Now that deal has blossomed into an Intel research center in Finland, where the chip shop's engineers can work together with Nokia's researchers to hammer out user experiences for a mobile future. The Nokia and Intel Joint Innovation Center (no, NIJIC doesn't mean anything in Finnish) will start out by looking at how 3-D graphics and hologram projections can help users accomplish everyday tasks. You know, like asking Obi-Wan Kenobi to swing by and help out a bit.
This is indeed a most desperate hour for both Nokia and Intel, as both the world's largest mobile phone designer and the leading processor wrangler are struggling to keep up with the new rat pack: Apple (Nasdaq: AAPL ) , Google (Nasdaq: GOOG ) , Research In Motion (Nasdaq: RIMM ) , and all of their hardware partners. Intel wants its chips inside your next smartphone, but the Atom has hardly made an impact on that market yet; Nokia can feel its global mastery slipping away, and it will take any help it can get before time runs out.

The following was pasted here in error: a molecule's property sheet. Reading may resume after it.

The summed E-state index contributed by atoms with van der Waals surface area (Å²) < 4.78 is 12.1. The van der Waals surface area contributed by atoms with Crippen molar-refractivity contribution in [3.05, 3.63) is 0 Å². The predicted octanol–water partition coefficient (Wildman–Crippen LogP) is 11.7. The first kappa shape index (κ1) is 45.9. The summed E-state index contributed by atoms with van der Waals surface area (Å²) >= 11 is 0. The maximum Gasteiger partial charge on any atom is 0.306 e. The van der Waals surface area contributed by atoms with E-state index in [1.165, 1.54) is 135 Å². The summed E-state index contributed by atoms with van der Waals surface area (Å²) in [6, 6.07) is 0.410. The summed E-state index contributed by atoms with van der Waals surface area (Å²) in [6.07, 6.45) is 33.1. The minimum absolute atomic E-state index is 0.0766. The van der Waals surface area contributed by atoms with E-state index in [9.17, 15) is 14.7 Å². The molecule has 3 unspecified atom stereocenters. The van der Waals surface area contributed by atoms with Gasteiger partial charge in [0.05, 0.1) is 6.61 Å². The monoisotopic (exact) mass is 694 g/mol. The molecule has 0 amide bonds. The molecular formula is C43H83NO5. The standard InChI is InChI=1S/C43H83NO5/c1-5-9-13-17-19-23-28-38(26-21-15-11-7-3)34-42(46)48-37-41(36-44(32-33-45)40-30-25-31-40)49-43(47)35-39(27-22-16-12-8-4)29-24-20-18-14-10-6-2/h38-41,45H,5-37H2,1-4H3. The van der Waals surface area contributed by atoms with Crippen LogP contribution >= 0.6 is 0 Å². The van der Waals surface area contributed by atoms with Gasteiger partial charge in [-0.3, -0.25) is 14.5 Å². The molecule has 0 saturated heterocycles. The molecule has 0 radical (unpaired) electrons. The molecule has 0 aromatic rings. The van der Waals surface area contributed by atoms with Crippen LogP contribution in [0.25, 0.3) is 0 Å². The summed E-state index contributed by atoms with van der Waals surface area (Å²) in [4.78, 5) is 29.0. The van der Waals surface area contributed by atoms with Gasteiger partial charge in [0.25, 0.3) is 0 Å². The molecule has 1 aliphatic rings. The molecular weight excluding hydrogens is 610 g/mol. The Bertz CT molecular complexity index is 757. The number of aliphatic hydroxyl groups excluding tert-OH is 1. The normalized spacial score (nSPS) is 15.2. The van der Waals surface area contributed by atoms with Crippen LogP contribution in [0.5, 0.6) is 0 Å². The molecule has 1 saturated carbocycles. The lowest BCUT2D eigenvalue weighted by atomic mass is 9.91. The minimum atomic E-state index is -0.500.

Despite rivals' big lead, Intel's executives talk tough. CTO Justin Rattner told Reuters that the next few generations of Atom chips will equal the low-power performance of the ARM Holdings (Nasdaq: ARMH ) Cortex family. After that, there's nothing but blue skies ahead: "I expect us to just pull away after that, because we have a fundamental technology advantage, which they don't have."
OK, Mr. Rattner. Remember that little "patience is a virtue" adage? I suggest we hold off on calling a home run until the pitch is in the air, at the very least. Still, it's always nice to see industry giants working together across geographic boundaries and sector frontiers. Good luck with your research, NIJIC.